In the Deep Space Nine Episode “Statistical Probabilities,” Bashir meets other augments who all suffered “unintended side effects” from their augmentations, which were forced on them by their parents before or after their birth. In addition to their stereotypical brain-powers and super hearing, they are all neurodivergent-coded: displaying tics, mood swings, or catatonia. They are all kept in an institution because they are considered a danger to themselves and others, due to their “genetic status.”
Bashir, though, isn’t locked away. Because he was able to pass as neurotypical and serve in Starfleet for years, he’s allowed to continue to practice medicine. Oh, joy. He’s “one of the good ones,” he really “knows his place.” The JAG officer who takes Julian’s father to jail but oh so graciously lets Julian keep his job, says:
“Two hundred years* ago we tried to improve the species through DNA resequencing, and what did we get for our trouble? The Eugenics Wars. For every Julian Bashir that can be created, there’s a Khan Singh waiting in the wings. A superhuman whose ambition and thirst for power have been enhanced along with his intellect. The law against genetic engineering provides a firewall against such men and it’s my job to keep that firewall intact.”
*It’s actually four hundred years — DS9 Producer Ronald D. Moore has stated this was a mistake, not an intentional retcon
What if perennial nice guy Geordi La Forge was going to be born blind, but this time, his parents went somewhere to use illegal genetic resequencing to try to repair his eyesight? If it didn’t work, would they lock Geordi up in an institution because a 400 year old dogma says people “like that” might try to “take over” someday? And if it DID work, with his criminalized genetics, would he be allowed to serve Starfleet only in secret, and if discovered, would all his accomplishments be marked with an asterisk and credited to his “enhanced genes”?
In the Deep Space Nine episode “Chrysalis,” Dr. Bashir enters into a romantic relationship with another augment, who is now able to pass as neurotypical. If they wanted to start a family, would the Federation allow two augments to have children? If it did, would it allow their child to join Starfleet and compete with mundane humans?
Overthrowing Khan and his Augments in The Eugenics Wars didn’t stop the insidious influence of eugenics on Earth. Colonel Green was an unmodified human from WWIII, some fifty years after Khan was overthrown. He executed hundreds of thousands of innocent people afflicted with radiation damage from the mundane-human nuclear war; Green didn’t want them passing on their “defective” genes. No genetic modification or augmentation needed, just an old-fashioned low-tech purge. Ironically, the Augment Ban enforces its own form of eugenics in the 24th century. By preventing any person of “questionable genetic status” from participating in society, the Federation is attempting to limit the influence of these dangerous people with their dangerous genes. As Dr. Bashir says to Sisko in defense of the other Augments, maybe the reason they don’t respect the rules of society is because they aren’t allowed in society. It has been a long time. Maybe this law, or at least the enforcement of it, ought to be reexamined.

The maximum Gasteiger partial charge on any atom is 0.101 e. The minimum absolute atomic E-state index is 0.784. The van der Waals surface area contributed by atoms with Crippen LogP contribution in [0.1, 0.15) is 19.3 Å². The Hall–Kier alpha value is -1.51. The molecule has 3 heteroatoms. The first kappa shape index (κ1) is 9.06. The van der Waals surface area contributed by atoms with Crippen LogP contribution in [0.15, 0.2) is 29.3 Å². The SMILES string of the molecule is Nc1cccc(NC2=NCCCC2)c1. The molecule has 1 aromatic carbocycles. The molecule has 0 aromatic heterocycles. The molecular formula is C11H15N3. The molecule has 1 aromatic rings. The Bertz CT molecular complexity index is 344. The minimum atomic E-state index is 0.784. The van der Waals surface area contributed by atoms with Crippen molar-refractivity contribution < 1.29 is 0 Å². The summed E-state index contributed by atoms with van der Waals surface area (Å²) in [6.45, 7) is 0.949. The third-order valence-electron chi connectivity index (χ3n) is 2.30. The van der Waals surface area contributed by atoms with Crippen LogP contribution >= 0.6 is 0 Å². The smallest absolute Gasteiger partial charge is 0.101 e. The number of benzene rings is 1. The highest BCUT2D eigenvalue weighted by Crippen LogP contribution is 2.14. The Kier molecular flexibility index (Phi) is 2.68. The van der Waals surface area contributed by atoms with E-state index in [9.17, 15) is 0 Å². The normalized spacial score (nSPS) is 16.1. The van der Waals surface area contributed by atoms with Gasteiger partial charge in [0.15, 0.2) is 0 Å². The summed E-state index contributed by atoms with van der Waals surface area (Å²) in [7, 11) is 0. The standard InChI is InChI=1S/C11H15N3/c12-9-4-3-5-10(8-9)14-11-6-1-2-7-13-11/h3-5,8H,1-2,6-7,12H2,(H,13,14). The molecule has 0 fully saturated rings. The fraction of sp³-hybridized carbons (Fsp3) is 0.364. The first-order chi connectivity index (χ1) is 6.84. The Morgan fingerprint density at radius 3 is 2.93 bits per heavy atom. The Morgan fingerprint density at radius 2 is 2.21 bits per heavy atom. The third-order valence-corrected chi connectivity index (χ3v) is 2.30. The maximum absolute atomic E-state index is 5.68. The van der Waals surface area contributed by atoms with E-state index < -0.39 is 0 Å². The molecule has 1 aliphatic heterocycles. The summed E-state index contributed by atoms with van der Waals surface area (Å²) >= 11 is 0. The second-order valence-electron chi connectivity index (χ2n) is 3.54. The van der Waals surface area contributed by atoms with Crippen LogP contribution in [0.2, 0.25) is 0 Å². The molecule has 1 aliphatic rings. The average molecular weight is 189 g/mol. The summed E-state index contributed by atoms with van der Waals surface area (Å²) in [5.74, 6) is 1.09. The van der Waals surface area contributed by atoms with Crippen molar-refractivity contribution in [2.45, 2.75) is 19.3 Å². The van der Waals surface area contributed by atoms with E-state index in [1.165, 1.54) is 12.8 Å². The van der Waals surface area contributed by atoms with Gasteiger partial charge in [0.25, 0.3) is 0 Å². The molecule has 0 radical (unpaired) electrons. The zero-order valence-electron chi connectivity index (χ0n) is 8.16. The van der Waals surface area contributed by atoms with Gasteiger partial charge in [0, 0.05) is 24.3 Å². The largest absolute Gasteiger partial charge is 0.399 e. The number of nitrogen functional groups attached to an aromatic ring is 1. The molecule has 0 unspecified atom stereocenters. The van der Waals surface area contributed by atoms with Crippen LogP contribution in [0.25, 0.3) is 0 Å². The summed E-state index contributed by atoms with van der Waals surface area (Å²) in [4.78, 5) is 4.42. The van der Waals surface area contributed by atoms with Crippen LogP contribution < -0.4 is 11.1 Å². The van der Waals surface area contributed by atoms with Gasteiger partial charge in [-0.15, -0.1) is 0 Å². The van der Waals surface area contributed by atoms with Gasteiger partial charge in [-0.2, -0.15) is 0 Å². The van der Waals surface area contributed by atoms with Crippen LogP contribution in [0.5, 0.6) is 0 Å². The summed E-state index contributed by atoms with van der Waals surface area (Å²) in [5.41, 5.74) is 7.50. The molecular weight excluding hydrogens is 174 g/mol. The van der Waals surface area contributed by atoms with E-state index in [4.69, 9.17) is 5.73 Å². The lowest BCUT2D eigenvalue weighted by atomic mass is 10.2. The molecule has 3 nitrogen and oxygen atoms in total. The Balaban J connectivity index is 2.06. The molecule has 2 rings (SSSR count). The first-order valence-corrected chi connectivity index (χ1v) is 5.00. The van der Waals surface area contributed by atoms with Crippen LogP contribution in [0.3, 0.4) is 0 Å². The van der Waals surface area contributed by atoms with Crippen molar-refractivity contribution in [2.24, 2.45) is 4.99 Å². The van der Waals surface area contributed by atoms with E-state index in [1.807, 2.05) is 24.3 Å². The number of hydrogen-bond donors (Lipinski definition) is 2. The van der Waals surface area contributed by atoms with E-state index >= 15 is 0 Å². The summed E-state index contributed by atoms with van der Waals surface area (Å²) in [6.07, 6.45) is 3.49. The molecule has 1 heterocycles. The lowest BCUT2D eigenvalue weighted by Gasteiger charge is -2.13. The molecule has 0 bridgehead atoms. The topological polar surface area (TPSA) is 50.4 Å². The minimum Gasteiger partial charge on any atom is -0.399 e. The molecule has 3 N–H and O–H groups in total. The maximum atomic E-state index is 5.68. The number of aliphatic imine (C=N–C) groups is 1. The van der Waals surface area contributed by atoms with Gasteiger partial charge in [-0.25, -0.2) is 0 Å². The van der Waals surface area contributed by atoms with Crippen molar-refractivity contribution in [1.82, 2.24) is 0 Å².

Trek’s Augment Firewall burns a lot of people, mostly nonconsenting children with disabilities. Add that to all the people who could have been helped by ethical and consensual genetic resequencing from human doctors on Earth with over 400 years of research to back them up. For a government that mostly embraces the liberal medical ethics of bodily autonomy and morphological freedom, the extremely conservative willingness to ban research and criminalize certain treatments on moral grounds seems out of place. This decision to prioritize a morally outraged majority and their peace of mind over the medical autonomy of people with disabilities is a dark mirror of our own reality. And the fact that a person’s genetic status can be used as an excuse to end their career, limit their reproduction, deny them opportunities, or imprison them is chilling. In this regard, Star Trek’s utopian vision doesn’t go far enough.